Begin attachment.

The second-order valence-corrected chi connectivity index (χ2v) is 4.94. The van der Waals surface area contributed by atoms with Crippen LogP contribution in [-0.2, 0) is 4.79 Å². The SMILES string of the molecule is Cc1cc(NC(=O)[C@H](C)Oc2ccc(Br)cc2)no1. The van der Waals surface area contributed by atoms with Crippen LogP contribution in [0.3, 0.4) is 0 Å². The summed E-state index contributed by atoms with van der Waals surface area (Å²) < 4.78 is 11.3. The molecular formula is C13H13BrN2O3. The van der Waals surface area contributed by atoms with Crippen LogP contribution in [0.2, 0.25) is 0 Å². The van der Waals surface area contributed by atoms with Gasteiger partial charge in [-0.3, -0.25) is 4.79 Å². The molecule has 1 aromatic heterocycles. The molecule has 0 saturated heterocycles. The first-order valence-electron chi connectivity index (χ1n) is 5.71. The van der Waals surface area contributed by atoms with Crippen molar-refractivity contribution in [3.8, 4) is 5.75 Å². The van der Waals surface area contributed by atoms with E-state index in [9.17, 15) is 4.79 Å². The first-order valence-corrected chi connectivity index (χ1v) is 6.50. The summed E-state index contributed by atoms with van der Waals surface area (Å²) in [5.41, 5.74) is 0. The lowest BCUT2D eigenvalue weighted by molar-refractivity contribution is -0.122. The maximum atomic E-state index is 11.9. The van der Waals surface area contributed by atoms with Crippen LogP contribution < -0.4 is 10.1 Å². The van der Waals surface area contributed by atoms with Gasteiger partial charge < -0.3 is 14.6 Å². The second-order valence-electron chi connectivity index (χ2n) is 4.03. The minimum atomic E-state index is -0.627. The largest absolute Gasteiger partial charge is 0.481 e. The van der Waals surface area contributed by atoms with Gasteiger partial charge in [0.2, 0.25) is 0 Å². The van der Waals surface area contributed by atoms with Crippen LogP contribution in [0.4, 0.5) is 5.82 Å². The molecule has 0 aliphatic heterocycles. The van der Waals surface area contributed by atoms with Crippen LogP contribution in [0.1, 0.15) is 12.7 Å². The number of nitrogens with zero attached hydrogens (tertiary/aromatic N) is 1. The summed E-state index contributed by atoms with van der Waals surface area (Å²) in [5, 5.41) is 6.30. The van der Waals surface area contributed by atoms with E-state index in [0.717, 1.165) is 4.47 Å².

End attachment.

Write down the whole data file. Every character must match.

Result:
The second-order valence-corrected chi connectivity index (χ2v) is 4.94. The van der Waals surface area contributed by atoms with Crippen LogP contribution in [-0.2, 0) is 4.79 Å². The SMILES string of the molecule is Cc1cc(NC(=O)[C@H](C)Oc2ccc(Br)cc2)no1. The van der Waals surface area contributed by atoms with Crippen LogP contribution in [0.3, 0.4) is 0 Å². The summed E-state index contributed by atoms with van der Waals surface area (Å²) < 4.78 is 11.3. The molecular formula is C13H13BrN2O3. The van der Waals surface area contributed by atoms with Crippen LogP contribution in [0.2, 0.25) is 0 Å². The van der Waals surface area contributed by atoms with Gasteiger partial charge in [-0.3, -0.25) is 4.79 Å². The molecule has 1 aromatic heterocycles. The molecule has 0 saturated heterocycles. The first-order valence-electron chi connectivity index (χ1n) is 5.71. The van der Waals surface area contributed by atoms with Crippen molar-refractivity contribution in [3.8, 4) is 5.75 Å². The van der Waals surface area contributed by atoms with E-state index in [9.17, 15) is 4.79 Å². The first-order valence-corrected chi connectivity index (χ1v) is 6.50. The summed E-state index contributed by atoms with van der Waals surface area (Å²) in [5.41, 5.74) is 0. The lowest BCUT2D eigenvalue weighted by molar-refractivity contribution is -0.122. The maximum atomic E-state index is 11.9. The van der Waals surface area contributed by atoms with Crippen LogP contribution < -0.4 is 10.1 Å². The van der Waals surface area contributed by atoms with Gasteiger partial charge < -0.3 is 14.6 Å². The second-order valence-electron chi connectivity index (χ2n) is 4.03. The minimum atomic E-state index is -0.627. The largest absolute Gasteiger partial charge is 0.481 e. The van der Waals surface area contributed by atoms with Gasteiger partial charge in [0.2, 0.25) is 0 Å². The van der Waals surface area contributed by atoms with Crippen LogP contribution in [0.4, 0.5) is 5.82 Å². The molecule has 0 aliphatic heterocycles. The van der Waals surface area contributed by atoms with Crippen LogP contribution in [0.1, 0.15) is 12.7 Å². The number of nitrogens with zero attached hydrogens (tertiary/aromatic N) is 1. The summed E-state index contributed by atoms with van der Waals surface area (Å²) in [5, 5.41) is 6.30. The van der Waals surface area contributed by atoms with E-state index in [0.717, 1.165) is 4.47 Å².